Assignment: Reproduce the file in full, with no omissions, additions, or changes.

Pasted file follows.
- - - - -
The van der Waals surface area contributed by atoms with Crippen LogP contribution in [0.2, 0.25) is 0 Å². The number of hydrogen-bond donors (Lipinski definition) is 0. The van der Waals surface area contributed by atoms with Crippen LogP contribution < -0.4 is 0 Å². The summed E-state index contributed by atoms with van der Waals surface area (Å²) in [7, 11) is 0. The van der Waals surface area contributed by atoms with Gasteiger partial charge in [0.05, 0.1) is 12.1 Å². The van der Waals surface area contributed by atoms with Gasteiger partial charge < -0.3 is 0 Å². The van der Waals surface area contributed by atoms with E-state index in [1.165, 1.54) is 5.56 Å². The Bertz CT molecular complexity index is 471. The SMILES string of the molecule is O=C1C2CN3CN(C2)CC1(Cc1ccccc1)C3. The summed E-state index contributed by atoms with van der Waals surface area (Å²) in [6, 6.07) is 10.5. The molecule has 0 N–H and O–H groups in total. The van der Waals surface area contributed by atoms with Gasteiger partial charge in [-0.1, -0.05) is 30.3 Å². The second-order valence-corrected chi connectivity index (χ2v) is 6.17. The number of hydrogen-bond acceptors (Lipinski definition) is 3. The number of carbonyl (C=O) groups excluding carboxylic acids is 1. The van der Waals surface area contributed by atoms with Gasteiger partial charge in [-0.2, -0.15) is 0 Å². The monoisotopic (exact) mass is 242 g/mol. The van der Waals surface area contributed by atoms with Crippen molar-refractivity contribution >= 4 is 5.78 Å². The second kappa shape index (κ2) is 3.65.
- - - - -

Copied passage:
The van der Waals surface area contributed by atoms with Crippen LogP contribution in [0.2, 0.25) is 0 Å². The number of hydrogen-bond donors (Lipinski definition) is 0. The van der Waals surface area contributed by atoms with Crippen LogP contribution < -0.4 is 0 Å². The summed E-state index contributed by atoms with van der Waals surface area (Å²) in [7, 11) is 0. The van der Waals surface area contributed by atoms with Gasteiger partial charge in [0.05, 0.1) is 12.1 Å². The van der Waals surface area contributed by atoms with Gasteiger partial charge < -0.3 is 0 Å². The van der Waals surface area contributed by atoms with E-state index in [1.165, 1.54) is 5.56 Å². The Bertz CT molecular complexity index is 471. The SMILES string of the molecule is O=C1C2CN3CN(C2)CC1(Cc1ccccc1)C3. The summed E-state index contributed by atoms with van der Waals surface area (Å²) in [6, 6.07) is 10.5. The molecule has 0 N–H and O–H groups in total. The van der Waals surface area contributed by atoms with Gasteiger partial charge in [-0.1, -0.05) is 30.3 Å². The second-order valence-corrected chi connectivity index (χ2v) is 6.17. The number of hydrogen-bond acceptors (Lipinski definition) is 3. The number of carbonyl (C=O) groups excluding carboxylic acids is 1. The van der Waals surface area contributed by atoms with Gasteiger partial charge in [-0.2, -0.15) is 0 Å². The monoisotopic (exact) mass is 242 g/mol. The van der Waals surface area contributed by atoms with Crippen molar-refractivity contribution >= 4 is 5.78 Å². The second kappa shape index (κ2) is 3.65.